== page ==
On Jan. 7, new and familiar faces will convene at the Mississippi Capitol for the start of the 2020 legislative session.

As a whole, the incoming lawmakers comprise a Legislature still whiter and maler than the Mississippi they represent.

Although the Legislature’s makeup does not mirror the state itself, the November 2019 statewide elections ushered in new representation for many districts. Now, those legislators serving in the 2020-2024 term comprise a slightly more African American and female group of lawmakers than the previous term.

Census data breaks down the demographics of Mississippi’s roughly 2.9 million person population. The state is 52 percent female (compared to 16 percent in the Legislature), 58 percent white (in the Legislature, that total is roughly 68 percent), and 38 percent black (31 percent in the Legislature).

In the House, men replaced three seats previously held by women — in districts 14, 70, and 95 — but the chamber also gained seven new female representatives. Five of those women replaced men, and two replaced women who previously held the seat. Most of these changes were within their respective parties, except for Shanda Yates from District 64 and Hester Jackson McCray from District 40, who each flipped seats formerly held by Republicans. McCray will be the first African American to represent DeSoto County in the Legislature in the modern era, and the third African American to represent a majority-white legislative district since Reconstruction.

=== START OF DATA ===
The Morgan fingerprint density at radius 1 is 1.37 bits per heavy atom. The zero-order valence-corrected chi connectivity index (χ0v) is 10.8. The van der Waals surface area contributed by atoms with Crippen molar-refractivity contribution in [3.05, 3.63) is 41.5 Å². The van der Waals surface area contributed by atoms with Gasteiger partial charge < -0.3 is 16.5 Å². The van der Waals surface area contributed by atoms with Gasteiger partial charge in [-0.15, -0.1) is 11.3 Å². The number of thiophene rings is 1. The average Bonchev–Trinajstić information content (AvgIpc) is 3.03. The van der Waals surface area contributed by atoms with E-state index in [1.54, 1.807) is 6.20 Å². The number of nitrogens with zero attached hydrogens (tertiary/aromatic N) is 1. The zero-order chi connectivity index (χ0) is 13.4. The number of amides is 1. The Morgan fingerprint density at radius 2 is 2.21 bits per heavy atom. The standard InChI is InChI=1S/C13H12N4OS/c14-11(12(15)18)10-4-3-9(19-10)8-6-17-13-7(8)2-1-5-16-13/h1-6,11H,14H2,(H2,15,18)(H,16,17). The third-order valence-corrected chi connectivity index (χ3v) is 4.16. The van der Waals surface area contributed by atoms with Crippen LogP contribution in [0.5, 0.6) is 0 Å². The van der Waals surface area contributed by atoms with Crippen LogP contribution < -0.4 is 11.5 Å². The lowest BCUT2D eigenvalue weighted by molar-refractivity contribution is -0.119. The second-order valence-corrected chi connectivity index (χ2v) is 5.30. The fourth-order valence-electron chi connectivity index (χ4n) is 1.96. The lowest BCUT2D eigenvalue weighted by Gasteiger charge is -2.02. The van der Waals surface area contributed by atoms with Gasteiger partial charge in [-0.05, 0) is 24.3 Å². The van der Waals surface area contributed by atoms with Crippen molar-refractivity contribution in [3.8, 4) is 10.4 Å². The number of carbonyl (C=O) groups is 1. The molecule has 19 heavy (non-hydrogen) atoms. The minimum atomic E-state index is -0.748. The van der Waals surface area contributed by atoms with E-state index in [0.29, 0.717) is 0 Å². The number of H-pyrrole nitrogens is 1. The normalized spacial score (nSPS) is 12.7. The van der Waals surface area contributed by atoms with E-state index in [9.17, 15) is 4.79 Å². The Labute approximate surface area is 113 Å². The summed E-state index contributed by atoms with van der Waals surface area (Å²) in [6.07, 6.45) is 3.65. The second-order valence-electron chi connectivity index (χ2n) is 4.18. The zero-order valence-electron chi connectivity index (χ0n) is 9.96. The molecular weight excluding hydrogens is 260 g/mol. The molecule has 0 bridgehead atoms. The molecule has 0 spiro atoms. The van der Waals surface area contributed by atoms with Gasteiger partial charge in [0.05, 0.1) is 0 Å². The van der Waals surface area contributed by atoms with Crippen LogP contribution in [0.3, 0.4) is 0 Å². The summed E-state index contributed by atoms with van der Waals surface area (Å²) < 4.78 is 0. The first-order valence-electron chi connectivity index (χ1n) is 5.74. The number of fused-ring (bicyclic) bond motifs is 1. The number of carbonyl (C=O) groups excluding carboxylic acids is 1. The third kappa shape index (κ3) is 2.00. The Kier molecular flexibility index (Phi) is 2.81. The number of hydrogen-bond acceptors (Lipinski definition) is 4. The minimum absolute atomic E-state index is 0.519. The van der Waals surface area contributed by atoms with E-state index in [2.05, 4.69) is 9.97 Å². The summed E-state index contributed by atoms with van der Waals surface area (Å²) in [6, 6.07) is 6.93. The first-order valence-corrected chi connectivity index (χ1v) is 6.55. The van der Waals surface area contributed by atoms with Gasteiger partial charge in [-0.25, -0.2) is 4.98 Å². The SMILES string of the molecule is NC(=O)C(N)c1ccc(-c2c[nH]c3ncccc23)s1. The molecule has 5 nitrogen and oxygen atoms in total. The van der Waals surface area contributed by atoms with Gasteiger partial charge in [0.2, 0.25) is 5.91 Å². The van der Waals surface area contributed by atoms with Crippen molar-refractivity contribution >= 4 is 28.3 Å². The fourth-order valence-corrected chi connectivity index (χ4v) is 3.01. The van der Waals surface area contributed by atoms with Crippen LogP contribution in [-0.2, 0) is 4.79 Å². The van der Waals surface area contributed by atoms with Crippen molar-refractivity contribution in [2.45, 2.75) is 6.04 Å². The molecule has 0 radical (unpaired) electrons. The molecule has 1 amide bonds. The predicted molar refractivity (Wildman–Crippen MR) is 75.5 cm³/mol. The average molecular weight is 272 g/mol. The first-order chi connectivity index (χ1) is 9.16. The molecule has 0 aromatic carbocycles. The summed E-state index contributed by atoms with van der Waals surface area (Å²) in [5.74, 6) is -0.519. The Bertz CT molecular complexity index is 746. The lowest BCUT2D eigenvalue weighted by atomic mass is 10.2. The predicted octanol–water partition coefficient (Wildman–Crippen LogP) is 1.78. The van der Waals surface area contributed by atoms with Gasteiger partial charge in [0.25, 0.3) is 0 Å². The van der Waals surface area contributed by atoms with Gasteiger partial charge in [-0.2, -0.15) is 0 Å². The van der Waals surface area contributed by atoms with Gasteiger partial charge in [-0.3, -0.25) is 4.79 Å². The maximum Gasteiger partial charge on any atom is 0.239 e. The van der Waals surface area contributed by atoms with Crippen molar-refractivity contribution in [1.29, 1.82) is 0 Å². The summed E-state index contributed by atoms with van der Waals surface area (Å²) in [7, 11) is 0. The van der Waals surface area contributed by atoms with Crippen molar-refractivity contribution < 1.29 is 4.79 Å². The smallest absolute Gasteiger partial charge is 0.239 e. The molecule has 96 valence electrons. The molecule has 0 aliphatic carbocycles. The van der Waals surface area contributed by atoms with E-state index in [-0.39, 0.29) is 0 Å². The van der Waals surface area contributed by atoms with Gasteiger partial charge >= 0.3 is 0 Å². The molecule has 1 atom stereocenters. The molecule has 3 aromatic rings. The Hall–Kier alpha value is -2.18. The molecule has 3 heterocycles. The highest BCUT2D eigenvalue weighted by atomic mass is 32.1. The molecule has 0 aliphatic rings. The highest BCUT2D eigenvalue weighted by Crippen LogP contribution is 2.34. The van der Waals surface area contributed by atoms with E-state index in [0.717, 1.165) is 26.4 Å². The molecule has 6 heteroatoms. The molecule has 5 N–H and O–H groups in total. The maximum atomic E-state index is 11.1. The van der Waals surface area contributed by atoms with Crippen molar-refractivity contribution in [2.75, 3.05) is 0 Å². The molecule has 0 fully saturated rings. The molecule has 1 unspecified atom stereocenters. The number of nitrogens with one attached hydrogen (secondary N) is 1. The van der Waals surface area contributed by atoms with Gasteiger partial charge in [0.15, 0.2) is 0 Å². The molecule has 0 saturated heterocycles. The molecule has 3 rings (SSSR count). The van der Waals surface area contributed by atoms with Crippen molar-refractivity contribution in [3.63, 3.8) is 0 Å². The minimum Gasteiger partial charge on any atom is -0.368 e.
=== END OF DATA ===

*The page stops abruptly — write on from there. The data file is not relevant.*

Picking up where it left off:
In the Senate, Democrats saw a 21 percentage point increase in black membership. This is not because more African Americans were voted into the Senate. White Republicans actually flipped four seats previously held by white Democrats in districts 5 (J.P. Wilemon), 8 (Russell Jolly), 37 (Bob Dearing), and 48 (Deborah Dawkins), so the number of white Democrats decreased. As a whole, the Senate saw a slight increase it its percentage of female members because three Republican women — Kathy Chism, Nicole Akins Boyd, and Melanie Sojourner — each won districts previously held by men, and Democrat Sarita Simmons took over her father Willie Simmons’ seat in district 13.

*Editor’s note: After this story published, Rep. Kevin Horan and Rep. Michael Ted Evans switched from the Democrat to Independent party. The information in this story has been updated to reflect that.

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Kayleigh Skinner joined the Mississippi Today team in January 2017 as an education and legislative reporter and advanced to a senior staff member in her four years with the company. Before joining Mississippi Today, Kayleigh worked at The Hechinger Report, Chalkbeat Tennessee, and The Commercial Appeal. She has appeared on MSNBC, NPR, and BBC Newsday Radio to discuss her reporting.